Well, the cat's out so I figured I'd opine.
Some months ago, during a routine submission to HARPER COLLINS, I discovered the beta test for their recently unveiled AUTHONOMY website. In a nutshell the site is a virtual slush pile, inviting writers of any level to submit works for an extremely broad peer review. The notion is the slush pile will vett itself, promoting books to the top five every month for "official" critique by a rotating pool of Harper Collins editors and, just possibly, a contract for publication.
So far there have been 24 such critiques. In addition several writers have been approached by smaller presses for publication, agents for representation and even Harper Collins imprints regardless of their reaching the coveted top-five slot.
Predictably, since the site was announced, doom criers and naysayers have popped up all over the 'net decrying the "American Idol-ness" of the site on one hand ("How can a bunch of amatuers and hacks be qualified to judge a stellar work?") and the basic intrinsic stupidity of corporate editors ("These are the folks who give contracts to celebs and their moms. How can they fairly judge a groundbreaking work?") on the other.
Never mind that the crappy books do NOT rise to the top of the pile. Never mind that the webmasters and mistreses of the site have taken pains to prevent people stuffing the virtual ballot box with the votes of friends and family. never mind that only three contracts have been awarded to books from the site, officially, and NONE of those were top-five winners. In other words, never mind the empirical evidence when a conspiracy theory or simple sour grapes will hold you in better stead?
The web is a marvelous place in some ways but it does breed a certain sense of superiority and entitlement in some people that real life tends to pound out in relatively short order. That sense of entitlement or, rather, when that sense bumps up against a virtual reality that, like the real stuff, won't go along, engenders a lot of whining and whinging on the parts of those who think life owes them something.
To me such behavior is just infantile and should be embarassing to those who indulge. However, this is the web; embarassment and self-awareness are often in short supply.
So, in an effort to counter the idiocy already floating around about the site, here's my two cents on the whole thing:
AUTHONOMY works as it was designed. yes, people do attempt to game the system (welcome to the real world, folks). Yes, like-minded posters gravitate to each other in the ubiquitous FORUM area. Yes, out of the thousands of books and partial books posted, a near infinitismal number have gotten the proverbial nod. Yes, these facts have bolstered somewhat the ubiquitous conspiracy theorists and generic web-grumblers in their campaigns to knock the site and those who participate.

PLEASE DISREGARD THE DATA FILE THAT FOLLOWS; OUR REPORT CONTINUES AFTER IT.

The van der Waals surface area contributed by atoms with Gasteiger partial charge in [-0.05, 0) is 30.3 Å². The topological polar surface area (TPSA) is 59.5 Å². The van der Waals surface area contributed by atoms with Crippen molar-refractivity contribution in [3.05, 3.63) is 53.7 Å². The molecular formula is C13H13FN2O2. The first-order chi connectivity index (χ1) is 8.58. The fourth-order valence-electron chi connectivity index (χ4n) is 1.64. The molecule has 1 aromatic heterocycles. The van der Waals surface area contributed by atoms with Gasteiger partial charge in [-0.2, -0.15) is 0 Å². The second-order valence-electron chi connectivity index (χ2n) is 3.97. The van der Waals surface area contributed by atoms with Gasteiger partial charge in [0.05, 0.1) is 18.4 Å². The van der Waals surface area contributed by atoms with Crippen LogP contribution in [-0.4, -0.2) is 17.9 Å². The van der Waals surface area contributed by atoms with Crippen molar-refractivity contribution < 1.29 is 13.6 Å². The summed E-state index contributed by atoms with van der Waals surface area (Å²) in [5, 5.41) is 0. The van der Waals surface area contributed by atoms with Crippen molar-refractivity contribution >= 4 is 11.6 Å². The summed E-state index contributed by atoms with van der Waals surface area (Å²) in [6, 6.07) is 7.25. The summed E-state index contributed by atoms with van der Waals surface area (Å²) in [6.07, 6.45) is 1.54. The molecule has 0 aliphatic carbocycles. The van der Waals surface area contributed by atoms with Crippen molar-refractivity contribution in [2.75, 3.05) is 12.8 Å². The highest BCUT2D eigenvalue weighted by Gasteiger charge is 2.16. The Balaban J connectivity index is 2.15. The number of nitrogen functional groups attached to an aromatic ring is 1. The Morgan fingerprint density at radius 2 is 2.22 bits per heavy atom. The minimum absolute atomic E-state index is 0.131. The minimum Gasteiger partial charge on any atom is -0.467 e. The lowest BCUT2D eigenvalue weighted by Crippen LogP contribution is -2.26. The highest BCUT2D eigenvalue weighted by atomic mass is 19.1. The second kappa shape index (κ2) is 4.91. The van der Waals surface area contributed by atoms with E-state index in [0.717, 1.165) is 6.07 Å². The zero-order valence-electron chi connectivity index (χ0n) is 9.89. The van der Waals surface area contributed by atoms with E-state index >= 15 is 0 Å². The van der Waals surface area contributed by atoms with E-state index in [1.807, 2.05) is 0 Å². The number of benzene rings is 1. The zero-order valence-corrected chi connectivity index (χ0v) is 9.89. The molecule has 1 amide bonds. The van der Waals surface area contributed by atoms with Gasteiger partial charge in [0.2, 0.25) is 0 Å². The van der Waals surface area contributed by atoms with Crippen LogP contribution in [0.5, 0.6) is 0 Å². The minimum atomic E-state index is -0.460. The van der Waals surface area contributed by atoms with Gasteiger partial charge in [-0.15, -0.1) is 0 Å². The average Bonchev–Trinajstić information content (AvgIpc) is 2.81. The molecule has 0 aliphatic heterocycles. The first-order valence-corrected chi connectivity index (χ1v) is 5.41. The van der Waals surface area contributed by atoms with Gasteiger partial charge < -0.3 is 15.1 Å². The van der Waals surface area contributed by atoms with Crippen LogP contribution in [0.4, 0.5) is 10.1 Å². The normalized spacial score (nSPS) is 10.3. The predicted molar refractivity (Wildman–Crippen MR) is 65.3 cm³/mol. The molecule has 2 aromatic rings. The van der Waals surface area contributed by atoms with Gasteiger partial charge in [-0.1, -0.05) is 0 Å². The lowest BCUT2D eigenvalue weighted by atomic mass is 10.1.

Yes, yes, yes.
However, and this is important so get close, none of those things obviate the basic function of the site which is, as I said, to be a sort of open slush pile that reads itself. Anyone who's been in the traditional version of slush and, especially, anyone who has survived it to publication knows that, aside from the participation of the other penitents, this is PRECISELY how the slush works.
Editorial "caprice" is the nature of the beast if you're going for mainstream publishing (IOW: not doing it yourself). Books you find to be sub par are chosen over those you've deemed to be stellar, including one's own. Yes, yes, yes. Again, this is the real world, kids. Not all books and not all editors are created equal. There's no crying in publishing, to borrow a phrase from the movies.
I think the detractors fall, essentially, into one of two camps: naive egotists who don't understand what professional writing actually is or professionals who, for whatever reason, have not set the world on fire with their work and feel the web should bring their genius to the fore who become upset when sites like Authonomy do not validate their opinions of themselves.
Maybe it's because I came to writing relatively late in life after careers in other branches of the Arts that I have no problem with any of the inherent flaws in something like Authonomy. Maybe it's because I subscribe to the gladiator's view of commercial Art (and anyone who charges for access to their work is a commercial artist, no matter what their pretensions). We are, we scribblers, very much like morituri or, if you prefer, professional athletes, competing for a very limited number of wreaths. Most of us will not win. Most us will not place. Most of us will not show. That's the nature of the game. If one can't embrace all that, one needs to take up a single player sport like Sudoku.
I see the Harper Collins experiment as transparent, "fair" and working according to its own very publicly stated goals.
CAN YOU BEAT THE SLUSH? is written on every page.
As with any blind submission, there's only one way to find out.
Causes Geoffrey Thorne Supports
Operation USA, Greenpeace, Doctors Without Borders,